NEW YORK (Reuters) -- Governments around the world are blocking aid to trapped populations and people with HIV/AIDS are being turned away from health clinics because funding is lagging, Doctors Without Borders (MSF) said in a bleak report outlining the world's 10 worst humanitarian crises.
The international humanitarian group has listed the worst crises as governments preventing aid from getting through in countries such as Sri Lanka, Pakistan and Sudan, and attacks on civilians in countries such as Yemen, Afghanistan, Pakistan, the Democratic Republic of Congo, and Somalia.
Also making the list were the crisis in Sudan, a need for funding for treating HIV/AIDS, and ongoing neglect of other diseases, said the group, also known by its French name Medecins Sans Frontieres.
"There is no question that civilians are increasingly victimized in conflicts and further cut off from lifesaving assistance, often deliberately," Christophe Fournier, the group's International Council president, said in a statement.
"In places like Sri Lanka and Yemen, where armed conflicts raged in 2009, aid groups were either blocked from accessing those in need or forced out because they too came under fire. This unacceptable dynamic is becoming the norm," he said.
Meanwhile, people suffering from a number of diseases were being neglected, and therapies were unavailable for many living with HIV/AIDS, it said.
"Patients will be turned away from clinics because the funding just won't be there," said Fournier. "The timing could not be worse."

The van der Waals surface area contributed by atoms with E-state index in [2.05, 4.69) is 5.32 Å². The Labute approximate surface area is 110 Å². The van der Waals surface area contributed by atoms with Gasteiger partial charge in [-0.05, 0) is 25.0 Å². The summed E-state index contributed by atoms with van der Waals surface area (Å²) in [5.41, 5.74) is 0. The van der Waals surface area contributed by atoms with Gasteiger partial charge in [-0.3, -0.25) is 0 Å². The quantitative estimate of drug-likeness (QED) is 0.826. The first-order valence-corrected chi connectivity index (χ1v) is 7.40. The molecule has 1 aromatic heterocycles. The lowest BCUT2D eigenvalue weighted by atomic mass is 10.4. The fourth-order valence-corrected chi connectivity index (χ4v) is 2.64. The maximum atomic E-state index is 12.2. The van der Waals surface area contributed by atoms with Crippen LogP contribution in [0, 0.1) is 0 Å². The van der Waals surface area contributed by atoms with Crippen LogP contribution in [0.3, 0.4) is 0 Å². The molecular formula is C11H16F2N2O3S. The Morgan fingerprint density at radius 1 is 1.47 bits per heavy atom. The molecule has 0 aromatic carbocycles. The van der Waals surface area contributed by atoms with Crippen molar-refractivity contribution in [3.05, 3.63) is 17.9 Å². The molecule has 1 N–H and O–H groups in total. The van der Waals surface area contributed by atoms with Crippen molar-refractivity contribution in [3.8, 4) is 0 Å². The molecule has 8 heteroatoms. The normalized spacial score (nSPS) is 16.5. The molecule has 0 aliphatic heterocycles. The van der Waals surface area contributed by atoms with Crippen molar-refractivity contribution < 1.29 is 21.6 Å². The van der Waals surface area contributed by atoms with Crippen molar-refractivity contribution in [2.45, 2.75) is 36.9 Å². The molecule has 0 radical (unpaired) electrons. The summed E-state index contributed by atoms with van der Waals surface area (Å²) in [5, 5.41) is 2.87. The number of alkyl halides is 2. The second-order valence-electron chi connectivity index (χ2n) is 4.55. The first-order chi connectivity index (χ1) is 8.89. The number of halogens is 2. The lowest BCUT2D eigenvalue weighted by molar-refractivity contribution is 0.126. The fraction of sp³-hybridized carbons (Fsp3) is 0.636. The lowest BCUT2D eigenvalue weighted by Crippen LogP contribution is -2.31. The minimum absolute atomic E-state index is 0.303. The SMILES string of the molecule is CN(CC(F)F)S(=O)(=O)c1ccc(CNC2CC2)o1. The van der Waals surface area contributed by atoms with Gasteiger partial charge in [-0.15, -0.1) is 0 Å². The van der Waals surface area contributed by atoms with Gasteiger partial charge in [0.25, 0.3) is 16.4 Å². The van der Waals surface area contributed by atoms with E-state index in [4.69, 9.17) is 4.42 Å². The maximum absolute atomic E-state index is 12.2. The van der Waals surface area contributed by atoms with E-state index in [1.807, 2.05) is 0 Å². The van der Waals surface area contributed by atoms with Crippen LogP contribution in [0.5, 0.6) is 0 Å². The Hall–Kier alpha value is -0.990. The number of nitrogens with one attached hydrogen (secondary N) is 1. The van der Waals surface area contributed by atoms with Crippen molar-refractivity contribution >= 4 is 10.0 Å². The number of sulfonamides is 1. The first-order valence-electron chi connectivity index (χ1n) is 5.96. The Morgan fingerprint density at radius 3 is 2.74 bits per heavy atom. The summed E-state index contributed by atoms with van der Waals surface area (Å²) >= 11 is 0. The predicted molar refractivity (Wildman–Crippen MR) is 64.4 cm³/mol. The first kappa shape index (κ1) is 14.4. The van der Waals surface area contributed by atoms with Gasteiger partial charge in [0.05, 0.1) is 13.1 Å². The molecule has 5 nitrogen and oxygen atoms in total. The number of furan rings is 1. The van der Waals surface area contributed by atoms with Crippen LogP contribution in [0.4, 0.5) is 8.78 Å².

Funding for research was stagnant, the group said, citing announcements by the Global Fund to Fight AIDS, Tuberculosis and Malaria and the U.S. President's Emergency Plan for AIDS Relief to reduce or limit funding.
The group said it draws the list from its work in almost 70 nations. It produced its first "Top 10" list in 1998.
MSF's Top 10 Worst Humanitarian Crises
1. Violence against civilians in eastern Democratic Republic of Congo
2. Violence, civilians cut off from aid in Afghanistan
3. Violence and lack of access to health care in Somalia
4. Violence, lack of aid in northern Yemen
5. Violence, disease, lack of health care in southern Sudan, Darfur
6. Inadequate funding for treatment of childhood malnutrition
7. Civilians trapped in war-torn Sri Lanka
8. Stagnated funding for treatment of AIDS/HIV
9. Violence, civilian neglect in Pakistan
10. Lack of research, treatment of neglected diseases kala azar, sleeping sickness, Chagas disease and Buruli ulcer